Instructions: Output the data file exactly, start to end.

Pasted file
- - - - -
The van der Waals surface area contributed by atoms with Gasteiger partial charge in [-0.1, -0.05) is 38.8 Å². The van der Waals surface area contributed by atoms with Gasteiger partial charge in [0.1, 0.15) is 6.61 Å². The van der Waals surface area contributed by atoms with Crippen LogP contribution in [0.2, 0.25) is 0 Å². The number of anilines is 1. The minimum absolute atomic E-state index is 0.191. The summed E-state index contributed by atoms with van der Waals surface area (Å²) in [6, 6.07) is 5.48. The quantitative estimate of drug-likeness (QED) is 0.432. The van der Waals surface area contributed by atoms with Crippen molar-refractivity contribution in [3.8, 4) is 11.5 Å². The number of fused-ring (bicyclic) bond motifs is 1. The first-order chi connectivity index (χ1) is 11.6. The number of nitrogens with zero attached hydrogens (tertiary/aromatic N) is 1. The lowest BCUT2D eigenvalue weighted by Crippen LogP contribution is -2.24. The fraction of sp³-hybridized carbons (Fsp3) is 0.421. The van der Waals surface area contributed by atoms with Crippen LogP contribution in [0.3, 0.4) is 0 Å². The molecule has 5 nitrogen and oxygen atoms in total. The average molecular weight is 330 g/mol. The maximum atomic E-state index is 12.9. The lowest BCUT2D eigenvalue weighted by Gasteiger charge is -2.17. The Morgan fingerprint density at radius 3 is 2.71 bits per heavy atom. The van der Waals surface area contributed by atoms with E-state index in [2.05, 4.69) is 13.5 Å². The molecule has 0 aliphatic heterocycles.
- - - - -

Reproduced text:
The van der Waals surface area contributed by atoms with Gasteiger partial charge in [-0.1, -0.05) is 38.8 Å². The van der Waals surface area contributed by atoms with Gasteiger partial charge in [0.1, 0.15) is 6.61 Å². The van der Waals surface area contributed by atoms with Crippen LogP contribution in [0.2, 0.25) is 0 Å². The number of anilines is 1. The minimum absolute atomic E-state index is 0.191. The summed E-state index contributed by atoms with van der Waals surface area (Å²) in [6, 6.07) is 5.48. The quantitative estimate of drug-likeness (QED) is 0.432. The van der Waals surface area contributed by atoms with Crippen molar-refractivity contribution in [3.8, 4) is 11.5 Å². The number of fused-ring (bicyclic) bond motifs is 1. The first-order chi connectivity index (χ1) is 11.6. The number of nitrogens with zero attached hydrogens (tertiary/aromatic N) is 1. The lowest BCUT2D eigenvalue weighted by Crippen LogP contribution is -2.24. The fraction of sp³-hybridized carbons (Fsp3) is 0.421. The van der Waals surface area contributed by atoms with Crippen LogP contribution in [0.3, 0.4) is 0 Å². The molecule has 5 nitrogen and oxygen atoms in total. The average molecular weight is 330 g/mol. The maximum atomic E-state index is 12.9. The lowest BCUT2D eigenvalue weighted by Gasteiger charge is -2.17. The Morgan fingerprint density at radius 3 is 2.71 bits per heavy atom. The van der Waals surface area contributed by atoms with E-state index in [2.05, 4.69) is 13.5 Å². The molecule has 0 aliphatic heterocycles.